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Boston Internet startup Starry going public via SPAC

Wireless service is offered in six cities, including Boston.

“When we set out to build this business, we wanted to transform how broadband networks were built," says Starry CEO Chet Kanojia.Courtesy Starry

Wireless Internet service company Starry is the latest Boston startup seeking to go public by merging with a blank check company.

Starry, founded in 2014, said on Thursday that it planned to list on the New York Stock Exchange or Nasdaq by merging with FirstMark Horizon Acquisition, a special purpose acquisition company. The deal values Starry at $1.66 billion.

Unlike typical Internet connections that run over wires owned by cable or telephone companies, Starry’s service uses wireless technology to connect homes and businesses to the Internet. The company said it has 48,000 subscribers and offers service in six cities: Boston, New York, Los Angeles, Washington D.C., Denver, and Columbus, Ohio. Revenue nearly tripled last year, to $13 million.


“When we set out to build this business, we wanted to transform how broadband networks were built so that we could meaningfully improve people’s lives with faster, better, more affordable internet access,” Chet Kanojia, cofounder and CEO of Starry, said in a statement.

Starry relies on high-frequency airwave bands known as millimeter waves to connect its customers to the Internet. A number of startups tried and failed to build businesses using the same airwaves to offer service in the 1990s, but Starry says the routers and other equipment it relies on are far cheaper and more capable.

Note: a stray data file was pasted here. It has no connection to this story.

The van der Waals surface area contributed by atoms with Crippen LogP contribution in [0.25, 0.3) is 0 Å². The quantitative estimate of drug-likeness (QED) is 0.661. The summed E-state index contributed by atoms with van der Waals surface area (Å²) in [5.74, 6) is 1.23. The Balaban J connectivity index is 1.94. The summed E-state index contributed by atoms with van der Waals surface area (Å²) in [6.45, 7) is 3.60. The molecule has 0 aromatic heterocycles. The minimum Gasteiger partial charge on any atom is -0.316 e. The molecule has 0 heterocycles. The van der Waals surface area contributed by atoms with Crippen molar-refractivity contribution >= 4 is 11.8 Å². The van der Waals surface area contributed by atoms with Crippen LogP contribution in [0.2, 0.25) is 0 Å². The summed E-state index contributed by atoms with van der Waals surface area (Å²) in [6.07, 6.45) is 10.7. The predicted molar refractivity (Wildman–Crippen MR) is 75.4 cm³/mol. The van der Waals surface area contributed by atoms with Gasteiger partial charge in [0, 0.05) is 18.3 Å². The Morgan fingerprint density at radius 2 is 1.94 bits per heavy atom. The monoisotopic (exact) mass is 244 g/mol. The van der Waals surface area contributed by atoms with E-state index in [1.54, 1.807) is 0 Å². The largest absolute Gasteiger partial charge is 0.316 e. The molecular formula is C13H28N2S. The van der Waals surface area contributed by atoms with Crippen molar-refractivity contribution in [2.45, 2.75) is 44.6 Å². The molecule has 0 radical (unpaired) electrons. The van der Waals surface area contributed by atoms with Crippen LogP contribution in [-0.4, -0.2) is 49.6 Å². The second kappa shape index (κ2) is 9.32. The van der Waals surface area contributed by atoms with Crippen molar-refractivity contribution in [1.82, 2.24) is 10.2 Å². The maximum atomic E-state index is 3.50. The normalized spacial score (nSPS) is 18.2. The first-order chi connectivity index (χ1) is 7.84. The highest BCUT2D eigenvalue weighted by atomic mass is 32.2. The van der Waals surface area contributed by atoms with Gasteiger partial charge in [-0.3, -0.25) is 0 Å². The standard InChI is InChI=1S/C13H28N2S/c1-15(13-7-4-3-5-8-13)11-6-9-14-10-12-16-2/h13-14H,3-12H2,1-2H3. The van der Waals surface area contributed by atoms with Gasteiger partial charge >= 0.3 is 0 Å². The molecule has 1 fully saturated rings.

Developing all its own hardware was “stuff that startups have no business doing,” Kanojia said in a recent interview before the deal was announced. But after “grinding away on the tech for a few years,” Starry is “really fortunate” to have cracked the problem, he said.

After the merger and a related private investment are completed, Starry will have about $450 million in cash to continue expanding. That’s more than double the $200 million the company had previously raised.

“Capital has been a major hinderance — they haven’t had the resources to scale as quickly as they would have liked,” telecom analyst Jonathan Chaplin at New Street Research said. The new money from the SPAC deal “could be just what they need.”


The service starts at $50 for 200 megabits-per-second speeds, fast enough to watch streaming video in 4K or download a high-definition movie file in a few minutes. Starry also participates in government subsidy programs to bring Internet service to low-income households and has a free offering available in some Boston public housing complexes.

As is common with SPAC mergers, Starry offered a rosy forecast of its next five years of growth. By 2026, Starry projected it would have 1.4 million subscribers and $1.1 billion of revenue, generating $211 million of free cash flow.

Starry’s decision to merge with a blank check company instead of following the more typical startup path of selling new shares in an initial public offering offers a speedier path to going public.

But a growing chorus of critics also warn that SPAC mergers may not undergo the same scrutiny as IPOs and allow companies like Starry to make optimistic forecasts that may not pan out. On Wednesday, an investment firm called Scorpion Capital issued a report hammering Ginkgo Bioworks for forecasts in its SPAC merger and said it was shorting the stock. And in June, Hindenburg Research issued a similar report criticizing DraftKings’ 2020 SPAC merger.

Once Starry’s merger is completed, which is expected in the first quarter of 2022, Starry will trade under the ticker symbol STRY.


Aaron Pressman can be reached at aaron.pressman@globe.com. Follow him @ampressman.